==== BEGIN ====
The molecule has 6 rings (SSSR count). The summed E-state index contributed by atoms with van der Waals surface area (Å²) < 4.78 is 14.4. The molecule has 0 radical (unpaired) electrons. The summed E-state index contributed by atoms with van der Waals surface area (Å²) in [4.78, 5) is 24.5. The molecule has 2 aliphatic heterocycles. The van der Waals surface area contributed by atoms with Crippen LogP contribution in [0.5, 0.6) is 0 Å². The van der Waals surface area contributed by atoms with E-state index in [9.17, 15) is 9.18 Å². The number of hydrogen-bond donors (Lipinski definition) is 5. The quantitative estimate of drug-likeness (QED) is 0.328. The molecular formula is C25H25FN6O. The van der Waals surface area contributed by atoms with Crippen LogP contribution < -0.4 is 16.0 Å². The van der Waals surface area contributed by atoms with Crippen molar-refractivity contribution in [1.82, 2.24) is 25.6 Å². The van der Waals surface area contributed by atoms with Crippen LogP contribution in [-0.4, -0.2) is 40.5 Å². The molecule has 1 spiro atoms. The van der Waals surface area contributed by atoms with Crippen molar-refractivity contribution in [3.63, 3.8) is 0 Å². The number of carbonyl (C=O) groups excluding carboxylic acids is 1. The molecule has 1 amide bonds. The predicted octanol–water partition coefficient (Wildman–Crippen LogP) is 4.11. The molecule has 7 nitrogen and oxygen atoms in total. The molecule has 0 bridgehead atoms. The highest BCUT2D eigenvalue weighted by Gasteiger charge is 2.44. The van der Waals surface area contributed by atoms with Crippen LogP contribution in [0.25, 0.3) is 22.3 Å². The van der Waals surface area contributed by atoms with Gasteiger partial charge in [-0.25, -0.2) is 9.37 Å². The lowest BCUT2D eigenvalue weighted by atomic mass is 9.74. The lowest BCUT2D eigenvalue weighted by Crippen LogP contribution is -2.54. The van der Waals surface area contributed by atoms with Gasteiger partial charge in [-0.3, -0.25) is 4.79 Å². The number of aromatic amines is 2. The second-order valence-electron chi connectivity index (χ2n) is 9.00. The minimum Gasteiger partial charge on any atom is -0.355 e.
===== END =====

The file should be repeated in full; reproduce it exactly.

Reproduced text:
The molecule has 6 rings (SSSR count). The summed E-state index contributed by atoms with van der Waals surface area (Å²) < 4.78 is 14.4. The molecule has 0 radical (unpaired) electrons. The summed E-state index contributed by atoms with van der Waals surface area (Å²) in [4.78, 5) is 24.5. The molecule has 2 aliphatic heterocycles. The van der Waals surface area contributed by atoms with Crippen LogP contribution in [0.5, 0.6) is 0 Å². The van der Waals surface area contributed by atoms with E-state index in [9.17, 15) is 9.18 Å². The number of hydrogen-bond donors (Lipinski definition) is 5. The quantitative estimate of drug-likeness (QED) is 0.328. The molecular formula is C25H25FN6O. The van der Waals surface area contributed by atoms with Crippen LogP contribution < -0.4 is 16.0 Å². The van der Waals surface area contributed by atoms with Crippen molar-refractivity contribution in [1.82, 2.24) is 25.6 Å². The van der Waals surface area contributed by atoms with Crippen LogP contribution in [-0.4, -0.2) is 40.5 Å². The molecule has 1 spiro atoms. The van der Waals surface area contributed by atoms with Crippen molar-refractivity contribution in [3.63, 3.8) is 0 Å². The number of carbonyl (C=O) groups excluding carboxylic acids is 1. The molecule has 1 amide bonds. The predicted octanol–water partition coefficient (Wildman–Crippen LogP) is 4.11. The molecule has 7 nitrogen and oxygen atoms in total. The molecule has 0 bridgehead atoms. The highest BCUT2D eigenvalue weighted by Gasteiger charge is 2.44. The van der Waals surface area contributed by atoms with Crippen LogP contribution in [0.25, 0.3) is 22.3 Å². The van der Waals surface area contributed by atoms with Gasteiger partial charge in [-0.25, -0.2) is 9.37 Å². The lowest BCUT2D eigenvalue weighted by atomic mass is 9.74. The lowest BCUT2D eigenvalue weighted by Crippen LogP contribution is -2.54. The van der Waals surface area contributed by atoms with Gasteiger partial charge in [-0.3, -0.25) is 4.79 Å². The number of aromatic amines is 2. The second-order valence-electron chi connectivity index (χ2n) is 9.00. The minimum Gasteiger partial charge on any atom is -0.355 e.